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Biplane pilots love winging it

August 23, 2009|Jim Winnerman

"It is like going for a ride in a convertible in the sky," Chris Prevost tells tourists considering a flight in his open-cockpit, 1940-era biplane. In the last 30 years, he has flown thousands of passengers above the picturesque vineyards of the Sonoma Valley and along the Pacific coastline.

Scott "Scooter" Sibson flies tourists in a biplane over the spectacular red rock canyons and landscape of Sedona, Ariz., and he compares each trip to "riding a Harley-Davidson with wings."

Both men are among a small group of pilots in the United States who combine their love of flying vintage aircraft with the business of taking adventurous tourists for flight-seeing rides over awe-inspiring terrain.

"At first, people are naturally nervous at the thought of flying exposed to the air and sitting just a few feet behind a spinning propeller," Sibson says, referring to the cozy passenger cockpit near the nose of the plane. "When I tell them to remove anything loose and make sure cameras are strapped to their wrist and that I will zigzag down the runway because the slant of the plane on the ground makes it impossible for me to see forward -- well, it doesn't help them relax."

But once they are airborne, flying 90 mph at an altitude of about 1,500 feet, most quickly realize the adventure will be the highlight of their vacation. Some are moved to tears by the beauty. "It is a very gratifying job to be able to give people such an experience," Sibson says.

Even talking to a biplane pilot before takeoff is rewarding. They are eager to relate the plane's history and to discuss whether it was used as a military flight trainer, crop duster, sky writer or pulled advertising banners. Most have sacrificed financially to fly their planes, which cost from $150,000 to $450,000. But they regard flying them as a privilege, as well as a direct link to the early days of aviation.

Prevost has flown more than 75 aircraft models during his 30-year flying history but still finds the open-cockpit biplane the most exhilarating. The same is true for Steve Collins, who flies over Bar Harbor, Maine, and who has flown F-15 fighter jets. "Nothing captures the essence of flight like being in a biplane, listening to the drone of the engine and looking at the scenery from between two wings," he says.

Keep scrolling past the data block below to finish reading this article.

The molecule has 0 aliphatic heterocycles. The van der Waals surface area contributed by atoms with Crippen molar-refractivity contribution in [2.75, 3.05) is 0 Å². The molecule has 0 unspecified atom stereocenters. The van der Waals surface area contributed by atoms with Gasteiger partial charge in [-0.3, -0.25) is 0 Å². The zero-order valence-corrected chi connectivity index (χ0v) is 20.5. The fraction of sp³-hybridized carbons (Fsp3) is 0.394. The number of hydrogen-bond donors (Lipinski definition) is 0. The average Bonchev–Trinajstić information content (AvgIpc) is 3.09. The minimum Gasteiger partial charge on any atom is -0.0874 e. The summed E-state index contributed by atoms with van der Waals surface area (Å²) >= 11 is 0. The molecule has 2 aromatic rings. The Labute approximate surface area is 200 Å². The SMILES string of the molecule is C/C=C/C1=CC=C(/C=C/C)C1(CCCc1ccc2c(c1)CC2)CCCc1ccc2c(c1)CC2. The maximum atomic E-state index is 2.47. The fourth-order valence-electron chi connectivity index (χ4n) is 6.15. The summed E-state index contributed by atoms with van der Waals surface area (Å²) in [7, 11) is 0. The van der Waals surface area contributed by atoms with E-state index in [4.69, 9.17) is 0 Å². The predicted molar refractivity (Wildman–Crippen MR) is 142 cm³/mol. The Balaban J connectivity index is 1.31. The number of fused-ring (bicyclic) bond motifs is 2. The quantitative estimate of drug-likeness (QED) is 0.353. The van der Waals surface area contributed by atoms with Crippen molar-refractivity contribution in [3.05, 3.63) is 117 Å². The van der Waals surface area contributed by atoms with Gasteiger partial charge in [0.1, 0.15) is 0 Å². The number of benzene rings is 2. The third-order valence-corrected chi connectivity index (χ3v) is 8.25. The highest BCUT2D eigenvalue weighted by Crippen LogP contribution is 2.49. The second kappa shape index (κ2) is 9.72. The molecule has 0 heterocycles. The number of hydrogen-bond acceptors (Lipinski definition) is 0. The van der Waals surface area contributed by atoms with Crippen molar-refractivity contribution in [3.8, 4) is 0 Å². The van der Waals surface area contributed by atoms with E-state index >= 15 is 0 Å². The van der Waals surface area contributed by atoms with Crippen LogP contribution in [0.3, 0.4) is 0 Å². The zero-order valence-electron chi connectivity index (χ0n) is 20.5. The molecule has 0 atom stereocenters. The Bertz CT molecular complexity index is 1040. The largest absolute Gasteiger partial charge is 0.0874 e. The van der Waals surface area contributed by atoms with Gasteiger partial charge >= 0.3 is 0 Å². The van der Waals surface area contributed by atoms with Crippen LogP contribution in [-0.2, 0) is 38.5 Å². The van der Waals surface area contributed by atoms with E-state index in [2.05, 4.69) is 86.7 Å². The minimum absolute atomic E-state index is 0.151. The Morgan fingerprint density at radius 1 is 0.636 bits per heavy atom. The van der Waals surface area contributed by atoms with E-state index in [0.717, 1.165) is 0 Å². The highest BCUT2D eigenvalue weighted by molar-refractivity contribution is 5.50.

Paul Goodwin flies over the aqua-blue waters of the Florida Keys, and although he knows the scenic landscape is much of the allure, he also believes the plane and the ride are what tourists remember most. He may be right, because biplane rides are offered at numerous small airports throughout the United States.

Al Stix owns the Historic Aircraft Restoration Museum at Creve Coeur Airport in Missouri, which has 42 biplanes in its collection of 50 historic aircraft. Most weekends Stix can be found taking up passengers on 10- to 15-minute rides in a 1940s biplane. "I do not advertise, and it is not so much sightseeing as just offering rides to people interested in historic aviation," he says.

The ride is certainly memorable for the few daredevil passengers who request that a biplane pilot fly upside-down or do loops and barrel rolls. Some pilots agree, but passengers must wear a parachute and the extra bulk usually means only one person can fit into the passenger cockpit.

Sightseeing biplanes range from vintage aircraft built as early as the 1930s to models produced beginning in 1986 by the WACO Classic Aircraft Corp. in Battle Creek, Mich. "The newer planes are hand-built to match the FAA certification issued in 1935. They just have more lipstick and rouge to dress 'em up," says Collins. "Otherwise, they are identical."

Regardless of where people take their first biplane flight, most passengers approach the experience with a degree of caution and sense of danger. Prevost helps people overcome their fears by reminding them he has a lot invested in the plane. "I tell them they are safe because I need to use it again," he says.

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travel@latimes.com

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(BEGIN TEXT OF INFOBOX)

Up, up and away

ACADIA AIR TOURS

Bar Harbor, Maine; (207) 667-7627, acadiaairtours.com/biplane_flights.html. Twenty-minute flight, $225 for two passengers.

What you'll see: Lighthouses, whales, Acadia National Park, New England seaside villages.

HISTORIC AIRCRAFT RESTORATION MUSEUM

Creve Coeur Airport; Maryland Heights, Mo.; (314) 434-3368, www.historicaircraft restorationmuseum.org. Fifteen-minute flight, $80 for one passenger.

What you'll see: Missouri River, St. Charles, Mo.

CONCH AIR

Marathon, Fla.; (305) 395-1117, www.conch-air .com. Twenty-minute flight, $175 for two.

What you'll see: Florida Keys, coral reefs, beaches, sharks, dolphins, mantas and manatees.

RED BARON BIPLANE FLIGHT SERVICE

Schaumburg, Ill.; (847) 466-3848, www.redbaron rides.com. Thirty-minute flight, $295 for two. What you'll see: Chicago lakefront and skyline, Wrigley Field, Navy Pier.

RED ROCK BIPLANE TOURS

Sedona, Ariz.; (888) 866-7433, www.sedonaairtours.com. Twenty-minute flight, $200 for two.

What you'll see: Indian ruins, inaccessible canyons, red rock mountains, high desert terrain.

VINTAGE AIRCRAFT CO.

Sonoma, Calif.; (707) 938-2444, www.vintageaircraft.com/varides.htm. Twenty-minute flight, $270 for two.

What you'll see: Sonoma and Carneros valleys.

Note: All flight operations offer longer rides and some do aerobatics on request.

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